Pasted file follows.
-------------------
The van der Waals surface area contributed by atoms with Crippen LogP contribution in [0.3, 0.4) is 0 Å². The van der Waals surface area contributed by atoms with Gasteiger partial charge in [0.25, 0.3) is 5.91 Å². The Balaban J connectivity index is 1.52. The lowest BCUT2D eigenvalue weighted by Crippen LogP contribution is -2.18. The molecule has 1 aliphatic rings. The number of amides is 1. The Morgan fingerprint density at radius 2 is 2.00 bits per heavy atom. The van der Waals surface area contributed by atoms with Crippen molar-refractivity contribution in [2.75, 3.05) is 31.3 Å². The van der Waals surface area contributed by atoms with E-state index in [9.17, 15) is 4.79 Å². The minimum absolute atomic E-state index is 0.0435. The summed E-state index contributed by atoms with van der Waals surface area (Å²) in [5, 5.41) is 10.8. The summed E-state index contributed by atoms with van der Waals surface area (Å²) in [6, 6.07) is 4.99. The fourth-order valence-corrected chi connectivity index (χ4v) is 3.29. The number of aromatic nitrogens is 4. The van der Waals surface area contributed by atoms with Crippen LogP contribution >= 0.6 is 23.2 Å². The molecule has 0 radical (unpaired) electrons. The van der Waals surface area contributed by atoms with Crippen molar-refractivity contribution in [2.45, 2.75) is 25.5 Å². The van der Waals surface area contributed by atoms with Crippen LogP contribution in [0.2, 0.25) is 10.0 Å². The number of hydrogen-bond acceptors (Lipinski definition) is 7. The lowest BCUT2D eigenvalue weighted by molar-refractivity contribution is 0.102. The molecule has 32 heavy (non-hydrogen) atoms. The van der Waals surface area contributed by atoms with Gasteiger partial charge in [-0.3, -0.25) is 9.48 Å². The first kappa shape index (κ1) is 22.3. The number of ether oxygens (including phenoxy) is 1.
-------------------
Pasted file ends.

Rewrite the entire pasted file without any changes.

The van der Waals surface area contributed by atoms with Crippen LogP contribution in [0.3, 0.4) is 0 Å². The van der Waals surface area contributed by atoms with Gasteiger partial charge in [0.25, 0.3) is 5.91 Å². The Balaban J connectivity index is 1.52. The lowest BCUT2D eigenvalue weighted by Crippen LogP contribution is -2.18. The molecule has 1 aliphatic rings. The number of amides is 1. The Morgan fingerprint density at radius 2 is 2.00 bits per heavy atom. The van der Waals surface area contributed by atoms with Crippen molar-refractivity contribution in [2.75, 3.05) is 31.3 Å². The van der Waals surface area contributed by atoms with E-state index in [9.17, 15) is 4.79 Å². The minimum absolute atomic E-state index is 0.0435. The summed E-state index contributed by atoms with van der Waals surface area (Å²) in [5, 5.41) is 10.8. The summed E-state index contributed by atoms with van der Waals surface area (Å²) in [6, 6.07) is 4.99. The fourth-order valence-corrected chi connectivity index (χ4v) is 3.29. The number of aromatic nitrogens is 4. The van der Waals surface area contributed by atoms with Crippen LogP contribution >= 0.6 is 23.2 Å². The molecule has 0 radical (unpaired) electrons. The van der Waals surface area contributed by atoms with Crippen molar-refractivity contribution in [2.45, 2.75) is 25.5 Å². The van der Waals surface area contributed by atoms with Crippen LogP contribution in [0.2, 0.25) is 10.0 Å². The number of hydrogen-bond acceptors (Lipinski definition) is 7. The lowest BCUT2D eigenvalue weighted by molar-refractivity contribution is 0.102. The molecule has 32 heavy (non-hydrogen) atoms. The van der Waals surface area contributed by atoms with Gasteiger partial charge in [-0.3, -0.25) is 9.48 Å². The first kappa shape index (κ1) is 22.3. The number of ether oxygens (including phenoxy) is 1.